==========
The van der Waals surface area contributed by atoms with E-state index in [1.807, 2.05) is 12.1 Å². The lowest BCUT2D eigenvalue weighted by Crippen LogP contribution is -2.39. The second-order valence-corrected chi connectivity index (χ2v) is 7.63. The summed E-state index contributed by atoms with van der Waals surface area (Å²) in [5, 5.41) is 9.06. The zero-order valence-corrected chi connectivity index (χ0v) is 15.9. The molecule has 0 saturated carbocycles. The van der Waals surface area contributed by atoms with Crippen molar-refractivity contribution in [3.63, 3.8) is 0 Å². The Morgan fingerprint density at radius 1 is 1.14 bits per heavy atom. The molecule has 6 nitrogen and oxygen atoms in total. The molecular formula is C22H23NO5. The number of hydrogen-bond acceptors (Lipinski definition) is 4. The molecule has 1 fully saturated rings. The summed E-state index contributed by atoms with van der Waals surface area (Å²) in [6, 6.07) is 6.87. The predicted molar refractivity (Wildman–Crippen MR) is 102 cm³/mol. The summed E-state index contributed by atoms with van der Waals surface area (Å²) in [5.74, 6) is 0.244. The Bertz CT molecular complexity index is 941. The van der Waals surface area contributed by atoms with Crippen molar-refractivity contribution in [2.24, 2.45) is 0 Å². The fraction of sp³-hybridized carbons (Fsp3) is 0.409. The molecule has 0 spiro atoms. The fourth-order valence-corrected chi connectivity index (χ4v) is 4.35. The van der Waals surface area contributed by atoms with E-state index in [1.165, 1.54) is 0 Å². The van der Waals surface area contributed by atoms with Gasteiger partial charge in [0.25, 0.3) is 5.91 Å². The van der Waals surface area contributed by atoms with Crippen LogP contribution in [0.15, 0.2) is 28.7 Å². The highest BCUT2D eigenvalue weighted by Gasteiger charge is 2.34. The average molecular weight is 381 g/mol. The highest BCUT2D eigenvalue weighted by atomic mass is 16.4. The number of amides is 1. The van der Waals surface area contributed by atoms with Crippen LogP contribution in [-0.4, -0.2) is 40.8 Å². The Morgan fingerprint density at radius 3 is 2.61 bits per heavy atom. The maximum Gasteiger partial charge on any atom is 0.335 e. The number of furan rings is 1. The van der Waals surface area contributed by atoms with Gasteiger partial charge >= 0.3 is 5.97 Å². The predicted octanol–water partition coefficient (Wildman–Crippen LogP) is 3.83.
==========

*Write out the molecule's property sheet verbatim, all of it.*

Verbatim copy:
The van der Waals surface area contributed by atoms with E-state index in [1.807, 2.05) is 12.1 Å². The lowest BCUT2D eigenvalue weighted by Crippen LogP contribution is -2.39. The second-order valence-corrected chi connectivity index (χ2v) is 7.63. The summed E-state index contributed by atoms with van der Waals surface area (Å²) in [5, 5.41) is 9.06. The zero-order valence-corrected chi connectivity index (χ0v) is 15.9. The molecule has 0 saturated carbocycles. The van der Waals surface area contributed by atoms with Crippen molar-refractivity contribution in [3.63, 3.8) is 0 Å². The Morgan fingerprint density at radius 1 is 1.14 bits per heavy atom. The molecule has 6 nitrogen and oxygen atoms in total. The molecular formula is C22H23NO5. The number of hydrogen-bond acceptors (Lipinski definition) is 4. The molecule has 1 fully saturated rings. The summed E-state index contributed by atoms with van der Waals surface area (Å²) in [6, 6.07) is 6.87. The predicted molar refractivity (Wildman–Crippen MR) is 102 cm³/mol. The summed E-state index contributed by atoms with van der Waals surface area (Å²) in [5.74, 6) is 0.244. The Bertz CT molecular complexity index is 941. The van der Waals surface area contributed by atoms with Crippen molar-refractivity contribution in [2.24, 2.45) is 0 Å². The fraction of sp³-hybridized carbons (Fsp3) is 0.409. The molecule has 0 spiro atoms. The fourth-order valence-corrected chi connectivity index (χ4v) is 4.35. The van der Waals surface area contributed by atoms with E-state index in [1.165, 1.54) is 0 Å². The van der Waals surface area contributed by atoms with Gasteiger partial charge in [0.25, 0.3) is 5.91 Å². The van der Waals surface area contributed by atoms with Crippen LogP contribution in [0.15, 0.2) is 28.7 Å². The highest BCUT2D eigenvalue weighted by Gasteiger charge is 2.34. The average molecular weight is 381 g/mol. The highest BCUT2D eigenvalue weighted by atomic mass is 16.4. The number of amides is 1. The van der Waals surface area contributed by atoms with Crippen LogP contribution in [-0.4, -0.2) is 40.8 Å². The Morgan fingerprint density at radius 3 is 2.61 bits per heavy atom. The maximum Gasteiger partial charge on any atom is 0.335 e. The number of furan rings is 1. The van der Waals surface area contributed by atoms with Gasteiger partial charge >= 0.3 is 5.97 Å². The predicted octanol–water partition coefficient (Wildman–Crippen LogP) is 3.83.